baby getting their teeth brushed

Do You Need a Tongue Cleaner for Your Baby?

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Medically Reviewed By Colgate Global Scientific Communications

When you're learning the ropes of life with a newborn baby, there's plenty to think about. From sleep cycles to feeding to growth milestones, you could do research all day! One topic you may be wondering about is how best to clean your baby's mouth and if they need a tongue cleaner. Your newborn may not have teeth yet, but that doesn't mean you should wait to take care of their sweet smile.

Babies need to get used to the feeling of dental items in their mouth to prepare them for their eventual daily routine of using a toothbrush. So it's important to start cleaning their gums and tongue early. And although you don't necessarily need to use a separate baby tongue cleaner, you do want to get in the habit of wiping their tongue, gums, and teeth as soon as they erupt. So now that we've answered this one question for you, you're probably wondering about the best practices for how to clean your baby's tongue and overall smile.

Oral Care Before the Teeth Come In

How you care for your baby's mouth depends on whether they've gotten any teeth yet. Before your baby has teeth, you won't need to use a toothbrush, infant tongue cleaner, or toothpaste. Instead, a small piece of gauze or a washcloth soaked in a bit of water should suffice. After feeding, you can wrap the gauze around your index finger and carefully lay your baby across your lap. By cradling their head in your arms, you're in a good position to wipe gently inside their mouth.

By using your finger wrapped in gauze to carefully massage the gums and remove any remaining bits of food or milk, you're using a gentle but effective method to clean out bacteria. While you wipe your baby's tongue with the gauze, be careful not to put your finger down their throat. Use soft, circular motions to clean both their tongue and gums. There's no need to use toothpaste at this stage since there are no teeth. Remember to throw away the gauze and wash the washcloth after each cleaning.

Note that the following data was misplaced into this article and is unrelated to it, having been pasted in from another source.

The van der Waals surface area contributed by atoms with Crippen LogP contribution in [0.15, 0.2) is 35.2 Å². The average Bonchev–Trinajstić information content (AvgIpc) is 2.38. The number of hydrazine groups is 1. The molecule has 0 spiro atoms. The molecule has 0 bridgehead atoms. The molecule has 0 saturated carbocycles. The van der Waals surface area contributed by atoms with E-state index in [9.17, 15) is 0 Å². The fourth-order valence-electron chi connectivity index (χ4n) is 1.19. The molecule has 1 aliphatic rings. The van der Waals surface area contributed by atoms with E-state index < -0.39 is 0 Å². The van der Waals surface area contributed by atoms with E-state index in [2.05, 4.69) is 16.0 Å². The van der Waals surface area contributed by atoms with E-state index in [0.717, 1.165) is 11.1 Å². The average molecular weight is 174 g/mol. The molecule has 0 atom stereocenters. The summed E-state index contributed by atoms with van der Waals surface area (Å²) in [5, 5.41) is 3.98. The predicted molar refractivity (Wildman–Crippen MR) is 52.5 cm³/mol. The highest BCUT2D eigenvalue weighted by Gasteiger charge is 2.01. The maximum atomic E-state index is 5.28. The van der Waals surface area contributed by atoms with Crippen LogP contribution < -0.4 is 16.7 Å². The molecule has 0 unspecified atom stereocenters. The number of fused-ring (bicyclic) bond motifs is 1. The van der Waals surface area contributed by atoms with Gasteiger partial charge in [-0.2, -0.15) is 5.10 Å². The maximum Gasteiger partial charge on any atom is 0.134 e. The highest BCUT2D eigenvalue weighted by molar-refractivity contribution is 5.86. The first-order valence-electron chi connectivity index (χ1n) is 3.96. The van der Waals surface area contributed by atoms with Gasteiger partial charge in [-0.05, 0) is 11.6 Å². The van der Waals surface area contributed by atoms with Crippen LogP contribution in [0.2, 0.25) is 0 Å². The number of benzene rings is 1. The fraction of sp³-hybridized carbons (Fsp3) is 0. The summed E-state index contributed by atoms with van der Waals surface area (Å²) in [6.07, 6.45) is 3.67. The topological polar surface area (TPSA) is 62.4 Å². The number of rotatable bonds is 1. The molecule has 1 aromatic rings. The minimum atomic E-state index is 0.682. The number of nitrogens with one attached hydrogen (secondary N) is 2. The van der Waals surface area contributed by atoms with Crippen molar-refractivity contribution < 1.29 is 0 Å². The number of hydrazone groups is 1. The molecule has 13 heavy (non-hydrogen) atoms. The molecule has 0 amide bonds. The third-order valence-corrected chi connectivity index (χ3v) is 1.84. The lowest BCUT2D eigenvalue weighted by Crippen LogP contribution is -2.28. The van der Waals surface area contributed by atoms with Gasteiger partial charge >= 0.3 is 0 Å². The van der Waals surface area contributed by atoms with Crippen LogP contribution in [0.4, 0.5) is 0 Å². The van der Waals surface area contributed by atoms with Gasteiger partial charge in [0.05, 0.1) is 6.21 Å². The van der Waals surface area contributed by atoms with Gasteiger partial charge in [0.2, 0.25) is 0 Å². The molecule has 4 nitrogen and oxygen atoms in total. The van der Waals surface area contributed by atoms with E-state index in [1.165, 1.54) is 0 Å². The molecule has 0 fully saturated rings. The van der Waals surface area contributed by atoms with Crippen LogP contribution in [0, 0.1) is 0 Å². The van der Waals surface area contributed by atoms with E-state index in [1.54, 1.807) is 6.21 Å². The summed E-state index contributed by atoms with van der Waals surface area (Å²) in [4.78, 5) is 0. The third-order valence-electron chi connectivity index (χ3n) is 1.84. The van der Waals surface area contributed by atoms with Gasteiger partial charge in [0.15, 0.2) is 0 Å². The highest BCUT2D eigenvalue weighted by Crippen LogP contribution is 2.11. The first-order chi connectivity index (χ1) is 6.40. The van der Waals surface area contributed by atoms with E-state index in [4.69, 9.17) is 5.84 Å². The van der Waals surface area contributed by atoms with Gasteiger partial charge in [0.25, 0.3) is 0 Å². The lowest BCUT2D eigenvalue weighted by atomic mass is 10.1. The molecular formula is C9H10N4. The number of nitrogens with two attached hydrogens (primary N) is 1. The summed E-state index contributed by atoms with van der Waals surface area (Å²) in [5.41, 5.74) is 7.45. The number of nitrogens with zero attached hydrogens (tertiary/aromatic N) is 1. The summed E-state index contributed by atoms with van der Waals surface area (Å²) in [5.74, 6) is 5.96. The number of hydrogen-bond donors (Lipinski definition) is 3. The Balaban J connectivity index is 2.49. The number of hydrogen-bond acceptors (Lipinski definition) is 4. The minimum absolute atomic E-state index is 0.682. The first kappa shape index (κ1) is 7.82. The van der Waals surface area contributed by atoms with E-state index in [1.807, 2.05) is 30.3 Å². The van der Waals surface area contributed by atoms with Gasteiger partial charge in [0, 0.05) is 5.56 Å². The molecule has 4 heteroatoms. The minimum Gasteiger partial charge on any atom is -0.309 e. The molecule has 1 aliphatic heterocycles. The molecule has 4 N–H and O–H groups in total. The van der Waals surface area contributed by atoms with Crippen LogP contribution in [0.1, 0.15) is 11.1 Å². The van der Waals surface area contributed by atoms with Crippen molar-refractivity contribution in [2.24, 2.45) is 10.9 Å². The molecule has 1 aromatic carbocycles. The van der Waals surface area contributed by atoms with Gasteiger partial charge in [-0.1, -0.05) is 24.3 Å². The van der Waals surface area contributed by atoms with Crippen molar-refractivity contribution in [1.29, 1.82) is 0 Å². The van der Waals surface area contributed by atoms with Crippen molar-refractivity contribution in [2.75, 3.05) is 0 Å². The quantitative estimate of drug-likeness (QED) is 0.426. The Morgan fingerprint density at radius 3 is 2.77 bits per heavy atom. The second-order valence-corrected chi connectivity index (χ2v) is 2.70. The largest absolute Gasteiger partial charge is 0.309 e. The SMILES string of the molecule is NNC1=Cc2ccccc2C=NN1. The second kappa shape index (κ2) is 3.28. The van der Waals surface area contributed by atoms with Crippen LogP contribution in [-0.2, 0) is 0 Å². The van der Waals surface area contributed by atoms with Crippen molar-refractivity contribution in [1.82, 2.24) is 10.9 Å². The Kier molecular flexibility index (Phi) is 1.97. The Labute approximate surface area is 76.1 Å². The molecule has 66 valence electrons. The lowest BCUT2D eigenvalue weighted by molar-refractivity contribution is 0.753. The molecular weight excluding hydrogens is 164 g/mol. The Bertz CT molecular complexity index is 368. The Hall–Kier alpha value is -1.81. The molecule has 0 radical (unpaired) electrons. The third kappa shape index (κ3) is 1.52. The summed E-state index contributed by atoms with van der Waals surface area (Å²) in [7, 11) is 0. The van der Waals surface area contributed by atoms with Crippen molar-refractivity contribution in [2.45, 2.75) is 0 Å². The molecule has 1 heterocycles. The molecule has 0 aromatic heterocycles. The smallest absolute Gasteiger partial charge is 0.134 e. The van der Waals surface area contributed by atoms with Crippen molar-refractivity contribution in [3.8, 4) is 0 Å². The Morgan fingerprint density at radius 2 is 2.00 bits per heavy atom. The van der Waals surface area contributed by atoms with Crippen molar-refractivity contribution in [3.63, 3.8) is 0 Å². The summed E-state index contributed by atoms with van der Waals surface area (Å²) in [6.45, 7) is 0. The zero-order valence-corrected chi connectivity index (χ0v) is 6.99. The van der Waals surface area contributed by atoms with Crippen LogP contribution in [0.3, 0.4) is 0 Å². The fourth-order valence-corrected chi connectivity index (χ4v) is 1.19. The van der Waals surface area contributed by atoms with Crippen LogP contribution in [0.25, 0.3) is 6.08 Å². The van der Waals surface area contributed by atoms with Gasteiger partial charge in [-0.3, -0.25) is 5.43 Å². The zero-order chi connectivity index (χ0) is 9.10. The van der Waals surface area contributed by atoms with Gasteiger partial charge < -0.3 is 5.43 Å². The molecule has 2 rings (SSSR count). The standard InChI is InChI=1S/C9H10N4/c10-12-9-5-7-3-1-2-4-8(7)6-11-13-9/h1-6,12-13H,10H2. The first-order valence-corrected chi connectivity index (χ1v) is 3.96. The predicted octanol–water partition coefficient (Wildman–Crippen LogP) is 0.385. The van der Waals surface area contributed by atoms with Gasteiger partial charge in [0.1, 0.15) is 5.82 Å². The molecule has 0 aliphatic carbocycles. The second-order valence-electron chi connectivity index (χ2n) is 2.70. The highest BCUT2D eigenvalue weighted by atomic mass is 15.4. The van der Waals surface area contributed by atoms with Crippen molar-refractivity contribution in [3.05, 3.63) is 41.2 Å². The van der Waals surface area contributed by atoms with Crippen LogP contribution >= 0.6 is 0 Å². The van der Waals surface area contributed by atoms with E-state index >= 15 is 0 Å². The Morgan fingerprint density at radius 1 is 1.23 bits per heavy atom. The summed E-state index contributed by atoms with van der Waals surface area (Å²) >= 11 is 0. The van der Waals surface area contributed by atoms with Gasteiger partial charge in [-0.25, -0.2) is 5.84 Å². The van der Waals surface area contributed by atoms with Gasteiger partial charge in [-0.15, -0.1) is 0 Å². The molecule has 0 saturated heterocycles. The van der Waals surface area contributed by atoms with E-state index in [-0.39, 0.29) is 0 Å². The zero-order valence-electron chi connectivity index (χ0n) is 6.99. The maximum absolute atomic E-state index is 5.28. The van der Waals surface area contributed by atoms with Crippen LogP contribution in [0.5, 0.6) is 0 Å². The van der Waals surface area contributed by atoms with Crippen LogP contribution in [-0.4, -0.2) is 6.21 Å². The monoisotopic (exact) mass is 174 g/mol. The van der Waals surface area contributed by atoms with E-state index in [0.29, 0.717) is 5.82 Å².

Oral Care After the Teeth Come In

Your baby's oral care routine should change slightly after their first tooth comes in. This usually occurs anywhere between the ages of four and six months. Once those first teeth pop up, you can start using a soft, kid-friendly toothbrush with a head that's designed to fit in a very young child's mouth for easy navigation. Use this toothbrush to clean their visible teeth, and continue to use the damp gauze to clean their gums and tongue.

Introducing Toothpaste

During your baby's first dental exam, a dental professional can give you an idea of when it's acceptable to start using toothpaste. The American Dental Association (ADA) currently recommends that babies use a small bit of toothpaste (about the size of a grain of rice) starting when their first tooth comes in until age three. From ages three to six, they can use a bit more toothpaste, about the size of a pea!

But we know that researching this information and how it applies to your baby could be confusing, as each child is different. We recommend consulting with your pediatric dentist about when it is best to integrate the use of toothpaste and a toothbrush into your baby's daily routine. From discussing using a tongue cleaner on your newborn to when to introduce toothpaste, they can help you each step of the way! Your child's pediatric dentist can provide step-by-step instructions for cleaning their gums, tongue, and teeth, and which are the most useful products to use when doing so.

Using a tongue cleaner shouldn't have any adverse side effects as long as you use gentle movements and hold your baby appropriately on your lap. It's certainly not mandatory that you use one. It won't hurt, but it's 100% your call. When you have a newborn baby, it's normal to have what feels like one million questions. And rest assured, your care and questions mean that you'll do a great job helping them take care of their oral health!

Oral Care Center articles are reviewed by an oral health medical professional. This information is for educational purposes only. This content is not intended to be a substitute for professional medical advice, diagnosis or treatment. Always seek the advice of your dentist, physician or other qualified healthcare provider. 

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